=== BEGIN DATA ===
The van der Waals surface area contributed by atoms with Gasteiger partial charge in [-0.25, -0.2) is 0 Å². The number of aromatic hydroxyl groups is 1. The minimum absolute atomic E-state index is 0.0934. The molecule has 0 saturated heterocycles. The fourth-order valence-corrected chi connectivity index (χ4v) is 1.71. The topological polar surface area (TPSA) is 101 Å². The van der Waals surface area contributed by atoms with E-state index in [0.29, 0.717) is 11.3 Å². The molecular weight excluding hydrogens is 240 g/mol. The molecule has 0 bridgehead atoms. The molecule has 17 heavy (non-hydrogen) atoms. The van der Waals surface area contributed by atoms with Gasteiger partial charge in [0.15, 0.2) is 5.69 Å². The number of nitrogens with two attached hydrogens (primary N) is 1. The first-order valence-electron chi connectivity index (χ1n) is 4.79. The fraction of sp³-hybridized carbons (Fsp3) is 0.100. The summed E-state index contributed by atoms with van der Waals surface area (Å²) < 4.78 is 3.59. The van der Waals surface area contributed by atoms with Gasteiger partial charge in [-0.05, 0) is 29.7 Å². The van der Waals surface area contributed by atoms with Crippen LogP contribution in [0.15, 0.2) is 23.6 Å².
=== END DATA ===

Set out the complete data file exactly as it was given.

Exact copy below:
The van der Waals surface area contributed by atoms with Gasteiger partial charge in [-0.25, -0.2) is 0 Å². The number of aromatic hydroxyl groups is 1. The minimum absolute atomic E-state index is 0.0934. The molecule has 0 saturated heterocycles. The fourth-order valence-corrected chi connectivity index (χ4v) is 1.71. The topological polar surface area (TPSA) is 101 Å². The van der Waals surface area contributed by atoms with E-state index in [0.29, 0.717) is 11.3 Å². The molecular weight excluding hydrogens is 240 g/mol. The molecule has 0 bridgehead atoms. The molecule has 17 heavy (non-hydrogen) atoms. The van der Waals surface area contributed by atoms with Gasteiger partial charge in [0.15, 0.2) is 5.69 Å². The number of nitrogens with two attached hydrogens (primary N) is 1. The first-order valence-electron chi connectivity index (χ1n) is 4.79. The fraction of sp³-hybridized carbons (Fsp3) is 0.100. The summed E-state index contributed by atoms with van der Waals surface area (Å²) < 4.78 is 3.59. The van der Waals surface area contributed by atoms with Gasteiger partial charge in [-0.05, 0) is 29.7 Å². The van der Waals surface area contributed by atoms with Crippen LogP contribution in [0.15, 0.2) is 23.6 Å².